By Jane Bunker.
1913. 387 pages. $1.25
Full review from THE OUTLOOK (September 20, 1913):
This is a story of crime and mystery resembling to some extent the work of Mrs. Rinehart, in that the story is told by a middle-aged single woman who sees the humorous side of things even in the troubles in which she becomes involved through no fault of her own. The book is amusing as well as exciting, and thus it belongs to the new type of crime-story; the old type, as with the tales of Anna Katherine Green, was intensely lugubrious.Full review from THE NATION (October 2, 1913):
"I now have a very simple recipe for a jaded one who wishes to gather the quintessence of excitement in an evening: Just rush out of a house where somebody is about to be arrested and make your way from Sixty-somethingth Street and West End Avenue to a Hundred and Forty-fifth Street in the dead of night with a million dollars' worth of somebody else's diamonds in your stocking!"—The publishers tell us, with the superfluous cunning of their trade, that a great and well-known lady of the pen masquerades under the name of "Jane Bunker."
Does Mrs. Rinehart, of Pittsburgh, suppose that the possessor of this "very simple recipe for a jaded one" could be any other compounder of detective thrills and merry delights than the author of "The Circular Staircase" and "The Amazing Adventures of Letitia Carberry"?
And, in the sentence quoted, she has been kind enough also to furnish the jaded reviewer with his recipe.
The old maid of the story finds herself in just the situation described, and the fun of the thing is to see how she defends herself and the diamonds against stratagem and siege until the mystery of the ownership is solved.
Not the least original feature of the plot is the introduction of a reporter who is not wiser than Sherlock Holmes and stronger than Sandow.As for "Jane Bunker" being the author of THE CIRCULAR STAIRCASE in disguise, we have this (THE EVENING NEWS, Providence, R.I., October 10, 1913):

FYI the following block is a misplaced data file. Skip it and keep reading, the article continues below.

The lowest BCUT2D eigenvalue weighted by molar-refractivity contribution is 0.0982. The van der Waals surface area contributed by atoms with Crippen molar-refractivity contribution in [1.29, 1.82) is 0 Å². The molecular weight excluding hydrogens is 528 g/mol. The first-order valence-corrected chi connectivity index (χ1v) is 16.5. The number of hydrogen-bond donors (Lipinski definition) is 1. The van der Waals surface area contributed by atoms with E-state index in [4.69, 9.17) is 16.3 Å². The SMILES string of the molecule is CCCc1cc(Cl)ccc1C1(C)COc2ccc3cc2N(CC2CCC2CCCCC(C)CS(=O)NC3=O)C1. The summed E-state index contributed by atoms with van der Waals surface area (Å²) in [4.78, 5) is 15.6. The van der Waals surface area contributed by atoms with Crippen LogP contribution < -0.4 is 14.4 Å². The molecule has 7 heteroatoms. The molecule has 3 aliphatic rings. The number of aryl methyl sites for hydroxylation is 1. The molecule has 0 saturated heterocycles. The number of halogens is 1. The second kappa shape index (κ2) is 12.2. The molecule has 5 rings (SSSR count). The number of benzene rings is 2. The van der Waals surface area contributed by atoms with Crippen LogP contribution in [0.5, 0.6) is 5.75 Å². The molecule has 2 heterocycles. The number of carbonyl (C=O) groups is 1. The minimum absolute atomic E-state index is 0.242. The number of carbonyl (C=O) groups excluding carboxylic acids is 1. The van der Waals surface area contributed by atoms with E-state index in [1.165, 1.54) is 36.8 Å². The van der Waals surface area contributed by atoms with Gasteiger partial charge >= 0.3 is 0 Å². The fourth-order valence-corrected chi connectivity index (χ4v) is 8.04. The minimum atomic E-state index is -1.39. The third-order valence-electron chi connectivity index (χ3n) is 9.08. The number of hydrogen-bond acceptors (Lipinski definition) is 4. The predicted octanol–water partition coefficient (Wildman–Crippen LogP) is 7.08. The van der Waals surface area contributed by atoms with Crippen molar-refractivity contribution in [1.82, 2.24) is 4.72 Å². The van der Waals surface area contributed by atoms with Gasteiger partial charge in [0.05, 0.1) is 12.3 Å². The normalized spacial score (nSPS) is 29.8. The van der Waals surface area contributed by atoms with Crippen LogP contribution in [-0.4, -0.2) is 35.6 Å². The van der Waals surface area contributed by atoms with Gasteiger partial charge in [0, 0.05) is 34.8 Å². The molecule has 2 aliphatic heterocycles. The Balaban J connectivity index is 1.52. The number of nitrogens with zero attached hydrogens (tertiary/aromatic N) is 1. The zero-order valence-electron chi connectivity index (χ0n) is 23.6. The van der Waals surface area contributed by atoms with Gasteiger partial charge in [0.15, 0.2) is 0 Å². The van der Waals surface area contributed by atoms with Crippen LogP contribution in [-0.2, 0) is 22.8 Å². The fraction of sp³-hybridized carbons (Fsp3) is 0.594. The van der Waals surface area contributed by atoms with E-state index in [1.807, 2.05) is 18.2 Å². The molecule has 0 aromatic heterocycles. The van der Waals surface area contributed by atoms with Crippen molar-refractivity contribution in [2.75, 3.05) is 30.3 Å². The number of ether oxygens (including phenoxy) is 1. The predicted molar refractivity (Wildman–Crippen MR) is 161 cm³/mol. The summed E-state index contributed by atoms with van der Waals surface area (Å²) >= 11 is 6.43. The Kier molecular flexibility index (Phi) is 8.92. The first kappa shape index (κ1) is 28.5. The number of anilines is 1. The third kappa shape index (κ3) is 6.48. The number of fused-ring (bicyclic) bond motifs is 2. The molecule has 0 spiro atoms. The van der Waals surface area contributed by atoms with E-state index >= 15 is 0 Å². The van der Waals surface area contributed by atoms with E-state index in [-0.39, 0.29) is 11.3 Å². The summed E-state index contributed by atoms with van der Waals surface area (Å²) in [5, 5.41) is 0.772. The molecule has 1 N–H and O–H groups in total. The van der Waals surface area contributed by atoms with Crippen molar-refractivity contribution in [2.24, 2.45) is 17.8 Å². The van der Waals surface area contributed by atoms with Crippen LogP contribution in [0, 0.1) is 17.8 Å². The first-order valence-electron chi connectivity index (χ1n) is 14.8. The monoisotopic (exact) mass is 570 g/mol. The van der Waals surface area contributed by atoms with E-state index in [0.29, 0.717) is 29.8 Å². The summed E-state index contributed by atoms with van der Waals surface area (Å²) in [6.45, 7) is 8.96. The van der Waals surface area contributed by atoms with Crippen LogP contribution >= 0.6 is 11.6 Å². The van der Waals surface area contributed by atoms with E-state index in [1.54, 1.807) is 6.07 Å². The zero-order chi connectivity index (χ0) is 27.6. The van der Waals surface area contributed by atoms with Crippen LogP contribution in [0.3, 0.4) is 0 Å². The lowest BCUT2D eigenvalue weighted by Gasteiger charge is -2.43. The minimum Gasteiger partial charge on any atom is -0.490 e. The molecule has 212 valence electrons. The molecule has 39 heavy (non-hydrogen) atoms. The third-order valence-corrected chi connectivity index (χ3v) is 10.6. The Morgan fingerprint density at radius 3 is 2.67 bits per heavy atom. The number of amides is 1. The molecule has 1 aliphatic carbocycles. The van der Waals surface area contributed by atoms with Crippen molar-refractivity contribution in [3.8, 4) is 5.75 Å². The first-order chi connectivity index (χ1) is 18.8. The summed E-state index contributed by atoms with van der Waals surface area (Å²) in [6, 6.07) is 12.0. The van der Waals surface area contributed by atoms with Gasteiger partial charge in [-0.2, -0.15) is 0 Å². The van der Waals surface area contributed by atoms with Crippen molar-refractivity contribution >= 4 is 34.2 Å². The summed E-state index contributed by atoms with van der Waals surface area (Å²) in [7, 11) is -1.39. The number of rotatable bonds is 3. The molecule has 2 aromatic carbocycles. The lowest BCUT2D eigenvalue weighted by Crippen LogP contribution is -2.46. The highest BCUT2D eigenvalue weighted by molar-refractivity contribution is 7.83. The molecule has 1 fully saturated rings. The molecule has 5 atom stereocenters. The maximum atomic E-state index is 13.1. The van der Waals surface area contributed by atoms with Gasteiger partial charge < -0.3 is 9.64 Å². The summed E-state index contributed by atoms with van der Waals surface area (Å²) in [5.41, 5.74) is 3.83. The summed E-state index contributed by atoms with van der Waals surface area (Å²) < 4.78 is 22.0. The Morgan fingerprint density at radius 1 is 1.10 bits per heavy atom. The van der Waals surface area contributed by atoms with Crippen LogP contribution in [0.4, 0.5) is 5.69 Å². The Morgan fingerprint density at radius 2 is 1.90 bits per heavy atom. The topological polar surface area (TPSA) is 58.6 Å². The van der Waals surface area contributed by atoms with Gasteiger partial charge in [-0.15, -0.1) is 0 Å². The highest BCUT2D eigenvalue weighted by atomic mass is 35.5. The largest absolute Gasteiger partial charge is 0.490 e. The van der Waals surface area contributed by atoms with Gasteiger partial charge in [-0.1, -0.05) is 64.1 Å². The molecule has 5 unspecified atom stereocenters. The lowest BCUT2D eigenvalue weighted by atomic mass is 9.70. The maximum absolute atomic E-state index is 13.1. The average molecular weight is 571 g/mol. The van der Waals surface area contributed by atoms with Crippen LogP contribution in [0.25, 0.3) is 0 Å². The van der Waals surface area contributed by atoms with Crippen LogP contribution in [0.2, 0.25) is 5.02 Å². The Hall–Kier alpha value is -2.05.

The impression has unfortunately been created that Mary Roberts Rinehart, writing under the name of Jane Bunker, is the author of a recently published novel entitled 'Diamond Cut Diamond.' Mrs. Rinehart's publishers, however, declare that she did not write the story, that she knew nothing of the manuscript until it appeared in book form, that she does not know the identity of Jane Bunker, and that she is not writing fiction or anything else uder [sic] a pen-name. If there is a way, the publishers add, by which this denial can be made more emphatic, they will gladly follow it.
The "shrewd guessers" will have to guess again. "Jane Bunker" is a woman, she is the author of a number of books more serious in their intention than 'Diamond Cut Diamond,' she has previously written popular fiction under still another nom de plume, she is clever and brilliant and she is either married or single, but she is not Mary Roberts Rinehart.
|Avowedly not the author of DIAMOND CUT DIAMOND.|
DIAMOND CUT DIAMOND is apparently intact online.
Category: Detective fiction